I had no sooner finished reading Craig Ball’s article Mobile to the Mainstream (I wrote about that here), when the Times published the report [£] of the trial of participants in an alleged murder attempt last year. The trial continues, so read everything below as if the word “alleged” recurs throughout.
The reported facts seem peculiar enough. Mrs Weatherall, her lover Mr Pollard, and Pollard’s daughter Heather (“who calls herself Arthur”), plot to kill Mr Weatherall, but he survives when a bullet passed through his right cheek and out through the other side of his face.
Texts were exchanged. Mrs Weatherall sent Mr Pollard a message saying “They didn’t do a very good job did they? He’s still here.” A few days earlier, the daughter had texted her father saying “Not sure I can get through all brambles, will try another route but maybe think of another option.”. She also carried out web searches including “techniques of silent killing”, “creative ways to kill someone”, “insulin shock”, “sepsis”, “cyanide poisoning” and “how to kill someone via a wound.” A rifle was found at Pollard’s house.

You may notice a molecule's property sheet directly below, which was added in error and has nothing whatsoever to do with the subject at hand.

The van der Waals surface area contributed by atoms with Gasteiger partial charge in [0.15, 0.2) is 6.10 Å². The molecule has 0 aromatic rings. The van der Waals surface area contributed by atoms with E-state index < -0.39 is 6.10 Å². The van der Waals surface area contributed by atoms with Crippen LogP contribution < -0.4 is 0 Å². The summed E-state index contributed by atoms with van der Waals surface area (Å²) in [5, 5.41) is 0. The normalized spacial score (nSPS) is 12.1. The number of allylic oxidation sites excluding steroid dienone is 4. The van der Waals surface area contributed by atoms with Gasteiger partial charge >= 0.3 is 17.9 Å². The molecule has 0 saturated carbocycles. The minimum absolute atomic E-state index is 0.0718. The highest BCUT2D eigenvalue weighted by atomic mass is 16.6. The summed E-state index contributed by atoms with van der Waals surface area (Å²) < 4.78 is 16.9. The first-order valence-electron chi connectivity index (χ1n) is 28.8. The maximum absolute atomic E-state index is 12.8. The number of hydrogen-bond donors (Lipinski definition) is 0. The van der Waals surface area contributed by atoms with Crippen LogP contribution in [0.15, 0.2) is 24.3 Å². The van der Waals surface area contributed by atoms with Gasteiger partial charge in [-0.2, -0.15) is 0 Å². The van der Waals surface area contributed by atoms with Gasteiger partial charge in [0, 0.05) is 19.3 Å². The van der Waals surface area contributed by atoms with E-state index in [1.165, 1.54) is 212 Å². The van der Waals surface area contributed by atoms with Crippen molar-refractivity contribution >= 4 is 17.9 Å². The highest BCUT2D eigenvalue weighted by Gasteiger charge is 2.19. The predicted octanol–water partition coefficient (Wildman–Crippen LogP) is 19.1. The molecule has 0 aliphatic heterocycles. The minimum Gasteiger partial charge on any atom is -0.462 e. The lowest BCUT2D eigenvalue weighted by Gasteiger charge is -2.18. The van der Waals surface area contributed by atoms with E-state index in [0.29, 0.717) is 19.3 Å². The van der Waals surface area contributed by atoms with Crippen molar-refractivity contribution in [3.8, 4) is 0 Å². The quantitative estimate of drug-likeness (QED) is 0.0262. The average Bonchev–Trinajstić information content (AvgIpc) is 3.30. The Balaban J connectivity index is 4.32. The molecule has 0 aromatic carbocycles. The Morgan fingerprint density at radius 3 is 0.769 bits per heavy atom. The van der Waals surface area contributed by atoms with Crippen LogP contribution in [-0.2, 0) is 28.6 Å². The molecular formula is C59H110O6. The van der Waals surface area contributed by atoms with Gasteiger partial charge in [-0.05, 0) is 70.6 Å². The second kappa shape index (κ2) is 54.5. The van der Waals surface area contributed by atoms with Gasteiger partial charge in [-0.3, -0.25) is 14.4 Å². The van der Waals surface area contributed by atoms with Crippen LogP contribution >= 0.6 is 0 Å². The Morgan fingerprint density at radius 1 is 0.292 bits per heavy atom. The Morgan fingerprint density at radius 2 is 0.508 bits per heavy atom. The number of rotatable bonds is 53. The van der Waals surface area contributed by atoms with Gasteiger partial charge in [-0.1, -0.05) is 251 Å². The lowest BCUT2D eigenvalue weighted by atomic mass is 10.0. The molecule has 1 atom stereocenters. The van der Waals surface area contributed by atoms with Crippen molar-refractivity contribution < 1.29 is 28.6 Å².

The husband, already suffering from terminal brain cancer, seems lucky to be alive – a log burner exploded in his face last year, and Mrs Weatherall planned to give him an overdose of insulin; she apparently told police of an aborted plan to push him overboard during a fishing trip but too many people were around.
The alleged three participants deny conspiracy to murder, and there may be perfectly sensible explanations for the texts. If you are thinking of engaging in such a plot, you may want to find some other way of communicating with your acquaintances.
If you are responsible for unearthing evidence in civil or criminal proceedings, the story may encourage you to realise that there is almost nothing that people won’t communicate via messaging apps.